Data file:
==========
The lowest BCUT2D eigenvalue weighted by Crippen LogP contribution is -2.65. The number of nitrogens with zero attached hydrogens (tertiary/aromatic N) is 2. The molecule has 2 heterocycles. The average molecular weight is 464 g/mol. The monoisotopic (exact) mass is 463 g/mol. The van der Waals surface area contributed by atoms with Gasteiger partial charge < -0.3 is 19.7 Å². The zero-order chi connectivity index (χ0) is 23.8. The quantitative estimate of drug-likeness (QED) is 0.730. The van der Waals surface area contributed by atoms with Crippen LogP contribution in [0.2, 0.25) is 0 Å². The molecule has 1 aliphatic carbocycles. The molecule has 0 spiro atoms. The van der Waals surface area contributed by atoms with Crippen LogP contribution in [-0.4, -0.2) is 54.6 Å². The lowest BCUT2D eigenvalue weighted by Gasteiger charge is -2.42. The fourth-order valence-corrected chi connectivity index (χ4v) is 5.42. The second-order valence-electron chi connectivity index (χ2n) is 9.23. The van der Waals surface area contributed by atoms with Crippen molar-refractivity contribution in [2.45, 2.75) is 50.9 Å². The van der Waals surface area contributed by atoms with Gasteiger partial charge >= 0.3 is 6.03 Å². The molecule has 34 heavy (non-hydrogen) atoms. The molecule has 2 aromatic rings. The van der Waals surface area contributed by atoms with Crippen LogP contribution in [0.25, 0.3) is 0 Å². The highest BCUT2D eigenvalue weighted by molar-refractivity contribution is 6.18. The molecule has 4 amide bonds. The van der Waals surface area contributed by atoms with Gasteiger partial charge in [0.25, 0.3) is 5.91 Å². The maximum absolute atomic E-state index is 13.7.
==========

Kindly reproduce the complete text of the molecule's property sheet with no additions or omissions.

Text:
The lowest BCUT2D eigenvalue weighted by Crippen LogP contribution is -2.65. The number of nitrogens with zero attached hydrogens (tertiary/aromatic N) is 2. The molecule has 2 heterocycles. The average molecular weight is 464 g/mol. The monoisotopic (exact) mass is 463 g/mol. The van der Waals surface area contributed by atoms with Gasteiger partial charge < -0.3 is 19.7 Å². The zero-order chi connectivity index (χ0) is 23.8. The quantitative estimate of drug-likeness (QED) is 0.730. The van der Waals surface area contributed by atoms with Crippen LogP contribution in [0.2, 0.25) is 0 Å². The molecule has 1 aliphatic carbocycles. The molecule has 0 spiro atoms. The van der Waals surface area contributed by atoms with Crippen LogP contribution in [-0.4, -0.2) is 54.6 Å². The lowest BCUT2D eigenvalue weighted by Gasteiger charge is -2.42. The fourth-order valence-corrected chi connectivity index (χ4v) is 5.42. The second-order valence-electron chi connectivity index (χ2n) is 9.23. The van der Waals surface area contributed by atoms with Crippen molar-refractivity contribution in [2.45, 2.75) is 50.9 Å². The van der Waals surface area contributed by atoms with Gasteiger partial charge >= 0.3 is 6.03 Å². The molecule has 34 heavy (non-hydrogen) atoms. The molecule has 2 aromatic rings. The van der Waals surface area contributed by atoms with Crippen LogP contribution in [0.25, 0.3) is 0 Å². The highest BCUT2D eigenvalue weighted by molar-refractivity contribution is 6.18. The molecule has 4 amide bonds. The van der Waals surface area contributed by atoms with Gasteiger partial charge in [0.25, 0.3) is 5.91 Å². The maximum absolute atomic E-state index is 13.7.